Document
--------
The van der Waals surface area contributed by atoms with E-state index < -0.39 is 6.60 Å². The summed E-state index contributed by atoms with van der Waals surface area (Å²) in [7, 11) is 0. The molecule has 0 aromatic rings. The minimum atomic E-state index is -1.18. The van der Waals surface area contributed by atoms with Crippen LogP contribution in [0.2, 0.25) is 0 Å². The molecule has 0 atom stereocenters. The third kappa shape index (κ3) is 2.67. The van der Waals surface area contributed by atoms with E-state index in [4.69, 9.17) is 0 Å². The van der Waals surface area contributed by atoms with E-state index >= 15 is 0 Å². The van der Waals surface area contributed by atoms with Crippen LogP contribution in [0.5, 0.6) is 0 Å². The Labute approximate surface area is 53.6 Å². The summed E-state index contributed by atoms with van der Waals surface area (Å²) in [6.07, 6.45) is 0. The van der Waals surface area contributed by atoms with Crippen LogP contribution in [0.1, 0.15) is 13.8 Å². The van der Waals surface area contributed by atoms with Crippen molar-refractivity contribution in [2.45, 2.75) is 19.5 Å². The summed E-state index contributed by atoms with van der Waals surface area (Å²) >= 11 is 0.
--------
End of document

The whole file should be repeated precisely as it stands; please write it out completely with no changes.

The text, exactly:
The van der Waals surface area contributed by atoms with E-state index < -0.39 is 6.60 Å². The summed E-state index contributed by atoms with van der Waals surface area (Å²) in [7, 11) is 0. The molecule has 0 aromatic rings. The minimum atomic E-state index is -1.18. The van der Waals surface area contributed by atoms with Crippen LogP contribution in [0.2, 0.25) is 0 Å². The molecule has 0 atom stereocenters. The third kappa shape index (κ3) is 2.67. The van der Waals surface area contributed by atoms with E-state index in [4.69, 9.17) is 0 Å². The van der Waals surface area contributed by atoms with E-state index >= 15 is 0 Å². The van der Waals surface area contributed by atoms with Crippen LogP contribution in [0.5, 0.6) is 0 Å². The Labute approximate surface area is 53.6 Å². The summed E-state index contributed by atoms with van der Waals surface area (Å²) in [6.07, 6.45) is 0. The van der Waals surface area contributed by atoms with Crippen LogP contribution in [0.1, 0.15) is 13.8 Å². The van der Waals surface area contributed by atoms with Crippen molar-refractivity contribution in [2.45, 2.75) is 19.5 Å². The summed E-state index contributed by atoms with van der Waals surface area (Å²) >= 11 is 0.